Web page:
When drivers and cyclists make big plans that include transit, as in the 2012 proposal from Gridlock Sam, the transit component runs the whole range of uninspiring, from mediocre (we'll consider restoring the 2010 cuts, but only on local bus routes) to other people's fads (elevated busways!) to WTF. The WTF in this case includes reducing the fares on buses "in neighborhoods with no subways" by a dollar, i.e. from $2.25 to $1.25.

Part of the problem here may be due to Powerpoint. It's possible that this is better thought out than it sounds, and it was edited into inanity to fit in one bullet point. But honestly, if your bus proposals don't get their own slides, what does that say about your priorities?

Anyway, so what's wrong with reducing bus fares to a dollar twenty-five in neighborhoods with no subways? In principle, nothing. But there are costs, and unforeseen consequences, and it's not clear what it will accomplish, if anything. The main cost is the opportunity cost: what else could we do with that money? Increase frequency on the buses; build bus bulbs or physically separated bus lanes; implement traffic signal priority or offboard fare payment. Or we could even use it to extend the E train to Valley Stream. With all these possibilities, why did Schwartz choose to spend the money lowering the fare?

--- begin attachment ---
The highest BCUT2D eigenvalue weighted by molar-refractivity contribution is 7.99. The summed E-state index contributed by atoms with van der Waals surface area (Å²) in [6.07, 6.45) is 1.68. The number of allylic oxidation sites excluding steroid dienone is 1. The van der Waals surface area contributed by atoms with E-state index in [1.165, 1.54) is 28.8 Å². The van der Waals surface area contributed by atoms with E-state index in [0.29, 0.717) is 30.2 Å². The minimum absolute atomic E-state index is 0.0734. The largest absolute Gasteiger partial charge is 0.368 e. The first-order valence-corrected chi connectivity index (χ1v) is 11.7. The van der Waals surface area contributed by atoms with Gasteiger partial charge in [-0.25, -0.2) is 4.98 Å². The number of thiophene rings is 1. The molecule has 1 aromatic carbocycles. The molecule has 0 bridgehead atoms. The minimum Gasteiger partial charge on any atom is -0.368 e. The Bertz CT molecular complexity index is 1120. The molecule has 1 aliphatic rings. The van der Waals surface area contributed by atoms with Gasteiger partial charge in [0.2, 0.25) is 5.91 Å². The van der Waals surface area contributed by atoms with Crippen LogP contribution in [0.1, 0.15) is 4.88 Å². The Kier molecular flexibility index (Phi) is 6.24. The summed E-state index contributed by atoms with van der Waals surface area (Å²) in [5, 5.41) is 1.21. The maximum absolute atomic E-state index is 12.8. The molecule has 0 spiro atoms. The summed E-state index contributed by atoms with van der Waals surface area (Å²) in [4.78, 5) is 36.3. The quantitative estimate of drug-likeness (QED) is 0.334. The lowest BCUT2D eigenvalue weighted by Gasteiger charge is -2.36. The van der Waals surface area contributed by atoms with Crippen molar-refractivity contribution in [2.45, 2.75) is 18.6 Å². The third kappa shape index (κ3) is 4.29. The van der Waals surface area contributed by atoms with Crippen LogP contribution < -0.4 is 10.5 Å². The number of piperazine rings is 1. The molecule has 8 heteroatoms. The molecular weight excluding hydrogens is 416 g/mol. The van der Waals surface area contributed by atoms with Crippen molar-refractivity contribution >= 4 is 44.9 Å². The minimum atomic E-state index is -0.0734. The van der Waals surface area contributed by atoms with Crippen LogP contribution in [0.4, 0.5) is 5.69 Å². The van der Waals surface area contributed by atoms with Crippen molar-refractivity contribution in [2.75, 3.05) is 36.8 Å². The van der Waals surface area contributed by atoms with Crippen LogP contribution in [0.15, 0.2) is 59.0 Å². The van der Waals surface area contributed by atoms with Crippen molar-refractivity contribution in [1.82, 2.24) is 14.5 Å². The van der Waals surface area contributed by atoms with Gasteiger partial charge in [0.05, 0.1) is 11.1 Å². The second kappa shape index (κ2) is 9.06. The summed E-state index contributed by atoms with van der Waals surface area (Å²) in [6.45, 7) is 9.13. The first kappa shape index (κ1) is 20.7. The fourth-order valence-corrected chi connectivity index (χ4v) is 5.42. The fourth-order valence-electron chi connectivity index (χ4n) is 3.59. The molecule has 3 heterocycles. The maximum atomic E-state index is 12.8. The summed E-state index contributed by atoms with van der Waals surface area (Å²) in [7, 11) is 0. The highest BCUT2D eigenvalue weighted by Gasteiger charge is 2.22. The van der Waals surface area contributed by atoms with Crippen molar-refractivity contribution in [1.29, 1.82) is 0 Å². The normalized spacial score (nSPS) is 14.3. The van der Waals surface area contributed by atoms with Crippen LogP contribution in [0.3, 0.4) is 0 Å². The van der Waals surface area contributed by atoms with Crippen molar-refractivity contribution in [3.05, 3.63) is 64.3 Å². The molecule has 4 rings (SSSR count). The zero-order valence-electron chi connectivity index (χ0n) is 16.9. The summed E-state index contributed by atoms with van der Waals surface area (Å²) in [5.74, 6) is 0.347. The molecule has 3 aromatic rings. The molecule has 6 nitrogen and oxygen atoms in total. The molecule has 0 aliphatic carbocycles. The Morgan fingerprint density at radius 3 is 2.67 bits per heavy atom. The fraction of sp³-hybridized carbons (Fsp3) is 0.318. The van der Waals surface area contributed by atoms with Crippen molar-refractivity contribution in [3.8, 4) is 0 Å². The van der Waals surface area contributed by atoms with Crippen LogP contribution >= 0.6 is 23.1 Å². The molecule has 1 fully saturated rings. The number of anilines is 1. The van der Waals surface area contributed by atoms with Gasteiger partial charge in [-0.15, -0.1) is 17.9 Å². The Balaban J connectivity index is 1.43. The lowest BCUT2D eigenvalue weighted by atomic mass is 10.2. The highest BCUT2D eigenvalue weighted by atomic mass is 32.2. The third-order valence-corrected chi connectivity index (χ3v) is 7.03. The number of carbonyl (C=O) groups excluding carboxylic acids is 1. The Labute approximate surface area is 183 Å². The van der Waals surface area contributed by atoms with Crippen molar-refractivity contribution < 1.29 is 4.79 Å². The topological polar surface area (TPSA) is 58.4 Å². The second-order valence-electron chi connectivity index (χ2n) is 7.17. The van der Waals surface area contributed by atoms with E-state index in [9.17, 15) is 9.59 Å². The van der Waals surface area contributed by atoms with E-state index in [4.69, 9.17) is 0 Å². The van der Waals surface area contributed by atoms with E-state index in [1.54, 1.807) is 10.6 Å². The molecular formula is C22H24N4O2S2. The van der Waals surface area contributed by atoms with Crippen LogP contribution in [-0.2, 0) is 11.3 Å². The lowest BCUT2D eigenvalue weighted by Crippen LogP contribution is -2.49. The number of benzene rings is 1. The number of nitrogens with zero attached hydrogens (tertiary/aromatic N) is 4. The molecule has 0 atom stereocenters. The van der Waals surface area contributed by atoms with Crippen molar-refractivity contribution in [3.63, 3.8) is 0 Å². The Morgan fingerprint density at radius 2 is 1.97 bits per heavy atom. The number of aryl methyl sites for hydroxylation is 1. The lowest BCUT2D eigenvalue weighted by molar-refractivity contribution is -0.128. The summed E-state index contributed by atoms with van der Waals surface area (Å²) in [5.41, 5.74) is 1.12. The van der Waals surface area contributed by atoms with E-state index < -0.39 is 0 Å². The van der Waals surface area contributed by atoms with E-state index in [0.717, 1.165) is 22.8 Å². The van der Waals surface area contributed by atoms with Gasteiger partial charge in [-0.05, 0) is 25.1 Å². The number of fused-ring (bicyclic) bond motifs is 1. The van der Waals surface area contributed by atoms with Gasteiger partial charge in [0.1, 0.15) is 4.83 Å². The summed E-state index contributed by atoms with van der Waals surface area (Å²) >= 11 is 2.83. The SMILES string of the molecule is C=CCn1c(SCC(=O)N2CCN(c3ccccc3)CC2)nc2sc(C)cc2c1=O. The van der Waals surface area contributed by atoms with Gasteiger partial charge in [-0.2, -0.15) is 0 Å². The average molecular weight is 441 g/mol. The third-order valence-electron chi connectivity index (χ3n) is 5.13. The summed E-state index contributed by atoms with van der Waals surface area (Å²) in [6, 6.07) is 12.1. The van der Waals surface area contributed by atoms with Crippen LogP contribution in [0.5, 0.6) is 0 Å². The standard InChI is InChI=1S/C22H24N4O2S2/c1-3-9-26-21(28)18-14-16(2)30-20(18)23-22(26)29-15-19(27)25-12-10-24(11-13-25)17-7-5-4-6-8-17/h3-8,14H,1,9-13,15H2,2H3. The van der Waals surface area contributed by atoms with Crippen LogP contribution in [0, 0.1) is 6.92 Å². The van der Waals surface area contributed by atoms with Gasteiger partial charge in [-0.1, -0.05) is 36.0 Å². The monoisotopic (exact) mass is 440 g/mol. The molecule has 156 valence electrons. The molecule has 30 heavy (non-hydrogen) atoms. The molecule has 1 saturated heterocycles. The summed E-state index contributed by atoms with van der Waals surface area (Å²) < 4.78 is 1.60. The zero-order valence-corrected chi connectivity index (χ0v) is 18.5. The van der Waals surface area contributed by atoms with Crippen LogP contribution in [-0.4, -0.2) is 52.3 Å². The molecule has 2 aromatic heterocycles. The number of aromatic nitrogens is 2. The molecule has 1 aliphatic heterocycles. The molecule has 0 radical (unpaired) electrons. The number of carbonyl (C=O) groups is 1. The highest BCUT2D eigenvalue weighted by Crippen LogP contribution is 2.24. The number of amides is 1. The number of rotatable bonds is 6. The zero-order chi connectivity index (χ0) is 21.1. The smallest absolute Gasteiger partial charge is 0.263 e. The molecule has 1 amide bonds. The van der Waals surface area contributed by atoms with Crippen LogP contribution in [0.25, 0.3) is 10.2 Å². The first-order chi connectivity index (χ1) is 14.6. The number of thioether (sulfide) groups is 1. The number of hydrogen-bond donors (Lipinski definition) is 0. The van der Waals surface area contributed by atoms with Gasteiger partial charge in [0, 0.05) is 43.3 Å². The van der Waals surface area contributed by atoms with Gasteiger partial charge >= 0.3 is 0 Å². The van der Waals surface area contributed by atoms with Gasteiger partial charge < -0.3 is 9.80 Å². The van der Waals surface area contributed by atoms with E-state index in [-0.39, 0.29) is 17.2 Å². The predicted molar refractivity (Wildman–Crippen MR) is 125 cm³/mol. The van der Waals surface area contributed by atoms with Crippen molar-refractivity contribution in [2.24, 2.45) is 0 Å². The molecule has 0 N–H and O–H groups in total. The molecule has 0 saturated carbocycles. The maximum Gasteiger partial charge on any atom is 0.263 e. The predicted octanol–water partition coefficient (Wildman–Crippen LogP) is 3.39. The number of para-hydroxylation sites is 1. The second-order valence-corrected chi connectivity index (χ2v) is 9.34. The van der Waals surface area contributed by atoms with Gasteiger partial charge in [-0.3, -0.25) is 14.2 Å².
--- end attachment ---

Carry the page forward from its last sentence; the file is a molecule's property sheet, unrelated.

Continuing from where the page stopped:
Then there are the unforeseen consequences of lowering the bus fare. Many years ago I bought an "Apollo" inkjet printer for a hundred dollars; the sales people told me that it was made by Hewlett-Packard, and had the same technology as HP-branded printers. Why did HP go to the trouble of creating a separate company and brand for this printer? Because they didn't want anyone to see a brand new HP printer selling for a hundred dollars. They didn't want anyone to associate "HP" with "cheap" in their mind.